1. Tell us a bit about your early life, being born in Haifa and migrating to Ireland.
I was born in Haifa, Palestine, in 1944, before the establishment of the state of Israel. My parents came to Palestine from Bucovina, northern Romania, my father in 1926 as a boy of 13 and my mother in 1940, as a 20 year old; many members of her family were deported by the Romanian fascists to Transnistria and some perished. My British Mandate birth certificate lists my parents’ nationality as ‘Palestinian’, but of course this does not make me a Palestinian. I grew up in the State of Israel in a Zionist family and there was nothing in my education that made me question Zionism. I did not serve in the army (for medical reasons, not my choice at the time) which thankfully made me different to most Israelis. I studied at the Hebrew University, but did not complete my first degree for a variety of reasons.
My ‘road to Damascus’ moment happened shortly after the 1967 war when I followed Matzpen, the first anti-Zionist socialist group to analyse Israel as a settler colonial imperial power and to speak about the dispossession of the Palestinians in the 1948 Nakba. By that stage, I was no longer a Zionist. In 1968 I joined the newly founded Israel Television, where I met my husband, television director Louis Lentin, with whom I migrated to Ireland in 1969. I worked in television and in journalism before I embarked on a late academic career, working as a lecturer in sociology in the University of Dublin, Trinity College, where I founded a masters programme in Ethnic and Racial Studies (later re named ‘Race, Ethnicity, Conflict’), teaching Race Critical Theories and Gender and Race. I published extensively on Israel-Palestine, gender and violence, and race and migration in Ireland.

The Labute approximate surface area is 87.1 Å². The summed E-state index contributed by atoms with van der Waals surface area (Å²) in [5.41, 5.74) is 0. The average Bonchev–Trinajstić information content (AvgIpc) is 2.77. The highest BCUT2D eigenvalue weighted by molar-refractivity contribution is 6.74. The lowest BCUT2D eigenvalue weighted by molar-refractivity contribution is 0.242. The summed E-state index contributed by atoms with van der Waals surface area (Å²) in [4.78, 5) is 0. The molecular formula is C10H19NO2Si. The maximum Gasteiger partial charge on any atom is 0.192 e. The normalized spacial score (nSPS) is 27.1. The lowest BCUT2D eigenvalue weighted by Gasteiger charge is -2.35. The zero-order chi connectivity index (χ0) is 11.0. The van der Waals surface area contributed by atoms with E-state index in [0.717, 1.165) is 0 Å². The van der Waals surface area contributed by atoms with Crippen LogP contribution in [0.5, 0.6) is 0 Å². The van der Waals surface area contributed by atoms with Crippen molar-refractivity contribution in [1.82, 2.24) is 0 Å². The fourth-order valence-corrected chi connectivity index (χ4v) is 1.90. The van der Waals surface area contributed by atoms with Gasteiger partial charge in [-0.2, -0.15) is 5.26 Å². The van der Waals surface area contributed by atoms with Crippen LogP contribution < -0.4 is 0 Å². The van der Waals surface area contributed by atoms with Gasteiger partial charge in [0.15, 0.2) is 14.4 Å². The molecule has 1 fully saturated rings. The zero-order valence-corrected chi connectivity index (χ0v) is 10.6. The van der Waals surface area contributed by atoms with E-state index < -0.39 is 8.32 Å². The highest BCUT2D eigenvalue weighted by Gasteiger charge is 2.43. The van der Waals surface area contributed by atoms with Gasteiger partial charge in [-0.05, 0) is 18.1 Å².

2. How did you come to be involved in the Palestine solidarity campaign, and why do you feel it’s important for others to do the same?
I formally joined the Ireland Palestine Solidarity Campaign only recently, although I was active in debating Palestinian issues and organising conferences on Palestine for many years, bringing speakers to the university, and supervising PhDs on Palestine. In 2007 I organised a conference on Palestine in a global context, the proceedings of which were published in an edited collection Thinking Palestine (Zed Books, 2008) with chapters by Ilan Pappe, Honaida Ghanim, Raef Zreik and several UK and US scholars. In 2010 I published Co-Memory and Melancholia: Israelis Memorialising the Palestinian Nakba (Manchester UP, 2010). Over the years I have written many newspaper articles and spoken publicly about the question of Palestine.
I plan to get further involved with the IPSC, particularly working on the academic boycott. Recently, we have been discussing establishing a group of Jews for Palestine – I am aware of the impact made by Jewish people working for Palestine, but I am yet to be convinced about organising ‘as Jews’.
There is broad public support for Palestine in Ireland culminating recently in the Irish lower house, the Senate, voting to recognise the state of Palestine (though personally, I wonder whether such recognition, despite its strong symbolic value, is actually about bringing the two state solution in by the back door). The IPSC is articulate and effective and is also clear about opposing any signs of antisemitism, of which we are accused by Israel and its representatives and supporters.